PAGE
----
Bashirov, in turn, is a close associate of Jahangir Hajiev —one of the key figures in the Azerbaijani laundromat according to the Organized Crime and Corruption Reporting Project (OCCRP)—and some of his companies may have partnered with the International Bank of Azerbaijan (IBA) as well as with firms involved in the laundromat. Hajiev was previously the chairman of the IBA, and much of the Azerbaijani laundromat funds flowed through the bank. Hajiev is currently serving a 15-year prison sentence for fraud, embezzlement, and misappropriation of public funds.


His wife Zamira Hajieva, meanwhile, made headlines for blowing a staggering £16 million at Harrods and becoming the first recipient of an Unexplained Wealth Order in the UK.

Troubling characters for a European freeport operator like Philippe Dauvergne to be linked to, indeed. While a spokesperson for Le Freeport told Forbes that they are unaware of any Azeri shell companies storing their ill-gotten gains in the Luxembourgish facility, the case has piqued the interest of Belgian authorities, who are reportedly looking into Dauvergne’s relationship with companies involved in the Azerbaijani laundromat.

Brussels can’t afford to be hypocritical

The revelation of Dauvergne’s problematic links with Baku has only intensified the urgent need to close the loopholes which may be allowing every type of financial fraud in the world to take place within EU freeports’ maximum-security vaults. The European Parliament is already acutely aware that cracking down on these zones must be a priority: MEPs like Portugal’s Anamaria Gomes came away from a visit to Le Freeport deeply concerned about the facility’s lax checks and likely use by money launderers and tax evaders.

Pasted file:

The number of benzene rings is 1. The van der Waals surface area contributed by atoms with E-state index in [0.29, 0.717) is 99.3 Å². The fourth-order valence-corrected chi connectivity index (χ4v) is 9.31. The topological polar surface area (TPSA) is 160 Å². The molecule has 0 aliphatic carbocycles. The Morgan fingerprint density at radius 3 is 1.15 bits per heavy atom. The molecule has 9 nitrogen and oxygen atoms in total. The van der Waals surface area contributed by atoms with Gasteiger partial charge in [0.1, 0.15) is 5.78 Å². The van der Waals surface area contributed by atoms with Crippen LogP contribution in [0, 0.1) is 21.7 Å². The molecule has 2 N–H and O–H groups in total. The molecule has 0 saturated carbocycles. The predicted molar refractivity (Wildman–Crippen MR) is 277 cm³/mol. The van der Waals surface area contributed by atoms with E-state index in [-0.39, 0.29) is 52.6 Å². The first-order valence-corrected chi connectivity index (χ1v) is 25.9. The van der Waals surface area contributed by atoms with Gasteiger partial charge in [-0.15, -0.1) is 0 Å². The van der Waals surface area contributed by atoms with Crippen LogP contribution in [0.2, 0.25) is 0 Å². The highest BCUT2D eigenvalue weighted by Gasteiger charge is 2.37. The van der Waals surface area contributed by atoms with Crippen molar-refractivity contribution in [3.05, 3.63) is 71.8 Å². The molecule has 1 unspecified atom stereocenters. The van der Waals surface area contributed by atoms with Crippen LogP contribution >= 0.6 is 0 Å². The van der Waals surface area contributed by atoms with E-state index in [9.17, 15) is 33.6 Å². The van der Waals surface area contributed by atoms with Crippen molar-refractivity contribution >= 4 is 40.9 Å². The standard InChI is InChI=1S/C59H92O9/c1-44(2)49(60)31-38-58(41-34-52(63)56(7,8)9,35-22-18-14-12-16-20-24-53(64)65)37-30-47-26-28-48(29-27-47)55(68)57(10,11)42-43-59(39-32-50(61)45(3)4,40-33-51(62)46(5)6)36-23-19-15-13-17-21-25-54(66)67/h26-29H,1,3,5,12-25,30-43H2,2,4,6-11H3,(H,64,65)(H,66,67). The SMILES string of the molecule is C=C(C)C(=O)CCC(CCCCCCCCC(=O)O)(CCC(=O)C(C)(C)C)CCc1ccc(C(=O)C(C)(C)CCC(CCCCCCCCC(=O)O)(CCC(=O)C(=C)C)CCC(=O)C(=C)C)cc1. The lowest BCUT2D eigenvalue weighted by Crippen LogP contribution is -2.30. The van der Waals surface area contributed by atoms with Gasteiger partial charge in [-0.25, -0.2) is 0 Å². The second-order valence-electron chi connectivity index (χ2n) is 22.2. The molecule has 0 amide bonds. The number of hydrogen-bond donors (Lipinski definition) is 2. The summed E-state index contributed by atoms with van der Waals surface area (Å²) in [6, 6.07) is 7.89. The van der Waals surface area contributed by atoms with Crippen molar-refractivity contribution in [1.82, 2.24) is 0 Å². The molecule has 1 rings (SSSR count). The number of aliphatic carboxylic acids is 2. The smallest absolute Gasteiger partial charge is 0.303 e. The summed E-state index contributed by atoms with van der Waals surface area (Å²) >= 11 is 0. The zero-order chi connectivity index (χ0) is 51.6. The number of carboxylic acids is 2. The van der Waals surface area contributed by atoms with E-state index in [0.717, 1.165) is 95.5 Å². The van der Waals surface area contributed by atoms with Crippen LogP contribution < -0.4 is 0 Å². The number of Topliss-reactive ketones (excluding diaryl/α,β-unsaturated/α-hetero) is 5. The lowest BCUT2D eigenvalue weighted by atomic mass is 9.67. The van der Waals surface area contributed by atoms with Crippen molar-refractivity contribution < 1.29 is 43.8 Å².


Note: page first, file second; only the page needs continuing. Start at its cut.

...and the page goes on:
Since then, the Parliament has put phasing out freeports at the top of its agenda. German MEP Wolf Klinz warned European Commission President Jean-Claude Juncker personally about the unacceptable risks associated with maintaining facilities “of Le Freeport Luxembourg’s reputational profile within the EU.”

He suggested that the Commission leader—and former Luxembourgish prime minister, under whose watch Le Freeport was built in the first place—has a moral and ethical responsibility to take a tough line on the areas which could serve as “crime blind spots”.

Perhaps unsurprisingly— given his history of obstructing EU efforts to crack down on tax avoidance— Juncker has rebuffed MEPs’ insistence that he squashes the Freeport model which Yves Bouvier popularised. Juncker is no doubt thinking, as he was when he amended Luxembourg’s tax laws to allow Le Freeport to be built, of the financial bottom line. But, as MEPs have underlined, the risks of hosting facilities so intrinsically linked with criminality greatly outweigh the benefits. It’s high time that the European Commission get with the programme the European Parliament has laid out, rather than talking tough on one instance of money laundering within the bloc and shutting their eyes to another.